• International Fuel Tax Agreement (IFTA): this is in place among the lower 48 states. It exists to simplify how carriers report fuel use. Carriers file a quarterly fuel tax report that determines their tax and distributes the tax to the states. Your truck must have an IFTA decal on it, and you must apply for a new one every year.
• UCR (Unified Carrier Registration): requires individuals and companies that operate commercial motor vehicles in interstate or international commerce, or individuals or companies that make the arrangements for the transportation of cargo and goods, to register their businesses and pay an annual fee based on the size of their fleet.
• BOC-3 Filing: this officially registers someone as your company’s process agent. This person will get served on your behalf in any legal proceeding.
• Drug and Alcohol Testing Program: The Federal Motor Carrier Safety Administration (FMCSA), along with the Department of Transportation (DOT), requires that persons subject to the commercial driver’s license (CDL) requirements and their employers follow alcohol and drug testing rules. These rules include procedures for testing, frequency of tests, and substances tested for.
• ELD (Electronic Logging Devise): It is DOT-certified electronic hardware that connects to the vehicle’s engine to record driving hours. It includes a screen for the driver so they can monitor their current status as well as the ability to print hour logs when required by DOT inspectors.
2. Get insured.
The Owner-Operator Independent Drivers Association (OOIDA) has information on trucking insurance at www.ooidatruckinsurance.com.
Here are some initial insurance needs for a trucking business:
• Primary Liability Insurance: You must carry at least $750,000 in primary liability insurance. This covers damages or injury that result from an accident when it’s your fault.
• Cargo insurance: covers theft or damage to the freight you are hauling. $100,000 is the most common amount for cargo coverage.
• Physical damage insurance: covers truck damage where you are not liable.
• Non-trucking use (Bobtail): covers your liability if your truck is involved in an accident when you’re not hauling a load for someone else.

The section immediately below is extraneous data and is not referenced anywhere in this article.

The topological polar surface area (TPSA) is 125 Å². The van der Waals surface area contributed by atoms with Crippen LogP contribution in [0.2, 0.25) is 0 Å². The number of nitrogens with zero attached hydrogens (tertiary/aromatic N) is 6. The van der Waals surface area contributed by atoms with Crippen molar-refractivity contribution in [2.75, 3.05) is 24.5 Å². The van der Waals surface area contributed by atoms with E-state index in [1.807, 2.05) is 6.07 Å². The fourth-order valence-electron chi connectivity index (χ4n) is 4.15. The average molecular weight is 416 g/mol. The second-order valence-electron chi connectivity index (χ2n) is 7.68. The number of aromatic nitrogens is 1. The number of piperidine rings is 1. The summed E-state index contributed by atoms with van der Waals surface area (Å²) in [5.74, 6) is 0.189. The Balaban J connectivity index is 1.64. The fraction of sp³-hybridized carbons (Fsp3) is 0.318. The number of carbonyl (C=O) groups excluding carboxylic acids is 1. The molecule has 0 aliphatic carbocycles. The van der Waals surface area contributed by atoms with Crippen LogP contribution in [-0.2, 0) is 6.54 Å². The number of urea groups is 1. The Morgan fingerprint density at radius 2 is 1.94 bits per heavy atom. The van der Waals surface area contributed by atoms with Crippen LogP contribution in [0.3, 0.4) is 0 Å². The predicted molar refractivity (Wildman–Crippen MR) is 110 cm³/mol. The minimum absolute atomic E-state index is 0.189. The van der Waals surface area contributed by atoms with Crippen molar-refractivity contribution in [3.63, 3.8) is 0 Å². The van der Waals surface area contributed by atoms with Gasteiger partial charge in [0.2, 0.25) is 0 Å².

3. Get a truck and / or trailer.
You can lease or buy your equipment. If you choose to lease, here are some kinds of leasing agreements:
• Operating (Full-Service) Lease: You take care of maintenance, taxes and permits, and you walk away at the end of the lease.
• Terminal Rental Adjustment Clause (TRAC) Lease: You make a small down payment, and at the end of the lease, you can cover the difference in value and purchase the truck. The leasing company can also sell the truck at the end of the agreement. If the leasing company makes money on the sale, you get the profit. If it loses money, you pay the difference.
• Lease-Purchase Plans: These are for truckers who don’t have enough for a down payment or have bad credit. You may pay more in the long run on these plans.
Now that everything is in place, you will be looking for loads and moving forward. Here are some helpful links:
• Activate MC Number (Authority) – Get your operating authority without all the hassle.
• Set up with All About Dispatch for dispatch services. They will find you loads and handle all the negotiations and administrative work. The charge for such services is 6.5% of the contracted amount.
• Load Boards – Looking to find loads by yourself? Below is the list of biggest load boards in the industry.
• Freight Factoring – Get paid for your invoices within 24 hours Factoring Express (factoringexpress.com).
• Invoice Processing – Factoring Express can create and process your invoices with just copies of your rate confirmation and signed Bill Of Lading.
• Broker Credit Verification – Using Ansonia and Factors Network credit agencies Factoring Express will verify the credit worthiness of any broker.
Learn about How Much Does It Cost To Start a Trucking Company?